The long wait – part 4

The long wait – part 4

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As I’ve already told you, I have paid for another consignment of drugs with the suppliers. I hope all goes well with you from now. I will be in touch, to see how you are coming along’.                                                                                                                        

‘Brother Roland’, Serwaa started, ‘we are very grateful to you for your kindness. I promise you that I will make good use of the opportunity you have given me’.  

‘I’m very glad to hear that. I believe that with a diploma in accounting, you will be able to get a decent job. And don’t forget to invest in a higher qualification, when you start working.

Around bedtime, Grandma noticed that Serwaa was in a pensive mood. ‘I thought you would be happy. Virtually all our problems are over. You are resuming your education, we now have a secure source of income, and Amanda will be fine. We should be thankful to God, and pray that he will take care of Roland, and reward him for his kindness’. ‘I agree with you, Grandma.

I agree with you. I am just overwhelmed by it all’. ‘But in her mind and heart, Serwaa was very busy. In the last couple of years all she had known only wickedness and crude behavior from men. Before Mr. Apaso raped her, all sorts of men had made advances at her.

Apart from the weak, playful overtures from her school mates, all the other advances had been crude attempts by apparently responsible people, some of whom had sons and daughters her age.

To her great surprise, some of the men who harassed her continually included friends of her late parents and people who occupied senior positions in church. She was relieved when Grandma announced the move to Accra.

At last, she thought, she would now avoid those lecherous men. Unfortunately, Grandma couldn’t resume work due to her joint pains, and she had to start selling bread by the roadside. She will forever be thankful to God for bringing Roland to the rescue, but she will forever remember the callous words spoken by those drivers and passengers.

‘Awura’, one of them had said with a lecherous smile, you are a very sweet girl. Let me make you a proposal. Come home with me and spend a night or two. I will give you enough money, so you won’t have to come and sell bread here for a whole month’.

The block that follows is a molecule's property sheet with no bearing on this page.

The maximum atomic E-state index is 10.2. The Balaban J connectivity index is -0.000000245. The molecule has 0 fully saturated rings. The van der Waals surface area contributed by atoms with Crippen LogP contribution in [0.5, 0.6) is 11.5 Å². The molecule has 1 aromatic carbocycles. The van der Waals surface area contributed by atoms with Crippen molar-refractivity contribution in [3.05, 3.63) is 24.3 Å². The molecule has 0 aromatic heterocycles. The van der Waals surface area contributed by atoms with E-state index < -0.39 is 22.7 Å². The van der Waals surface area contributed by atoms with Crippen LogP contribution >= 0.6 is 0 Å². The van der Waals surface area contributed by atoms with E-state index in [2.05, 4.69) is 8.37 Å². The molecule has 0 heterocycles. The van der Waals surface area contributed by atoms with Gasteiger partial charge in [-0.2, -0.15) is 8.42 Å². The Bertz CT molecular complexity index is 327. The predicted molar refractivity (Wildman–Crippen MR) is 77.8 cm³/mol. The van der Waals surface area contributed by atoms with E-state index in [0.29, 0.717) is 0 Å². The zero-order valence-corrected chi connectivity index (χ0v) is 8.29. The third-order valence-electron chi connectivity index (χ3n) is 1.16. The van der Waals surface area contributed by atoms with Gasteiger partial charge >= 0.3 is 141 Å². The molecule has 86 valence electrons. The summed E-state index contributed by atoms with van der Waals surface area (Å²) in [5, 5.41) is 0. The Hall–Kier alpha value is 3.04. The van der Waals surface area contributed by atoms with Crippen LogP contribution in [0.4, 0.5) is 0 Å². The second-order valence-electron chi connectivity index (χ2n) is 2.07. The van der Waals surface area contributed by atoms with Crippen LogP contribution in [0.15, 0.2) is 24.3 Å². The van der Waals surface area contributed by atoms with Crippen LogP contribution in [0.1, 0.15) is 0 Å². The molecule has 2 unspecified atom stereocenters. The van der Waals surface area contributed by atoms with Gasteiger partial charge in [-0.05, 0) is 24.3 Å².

‘Hey, Madam!’ another had charged, ‘I want to spend the night with you. How much?’

‘Beautiful girl’, yet another man had said, let me give you my number. Meet me at the Peoples Hotel this evening at eight. I will take care of you, eh?’

At last, she thought, God had brought a kind young man on the scene, as if to show her that He knew the problems she was going through.

But, she wondered, how many such men are there out there? All through his interaction with them, Roland seemed to be mainly concerned with helping a family in difficulty. And he had gone all the way.

Unfortunately, he didn’t say anything kind, or even affectionate to her. Indeed, she wondered, would they ever see him again.

Apart from being so kind and gentle, the young man was handsome in a very casual way. Wouldn’t it be very nice if Roland had given her his number, or even promised to call her every now and then?

As Roland drove back to Accra, he felt a sense of satisfaction about the job he had just finished. Grandma was such a decent woman.

Only God knows what would have happened if Serwaa had gotten home to announce that she had quit the bread selling, because she couldn’t take anymore of the harassment.

Fortunately, Grandma already had a profession, and a drug store waiting for some capital injection. His father had always advised him to help others when it was in his power to do so.

And in the last year he had been blessed with money, thanks to contract jobs which were always waiting. And Serwaa, he thought. What a girl. So naturally beautiful. What a shame about the baby. If there was no little girl, , he told himself, he wouldn’t have wasted time at all. But the little girl, sweet as she was, made things just a little difficult. But did she, really?



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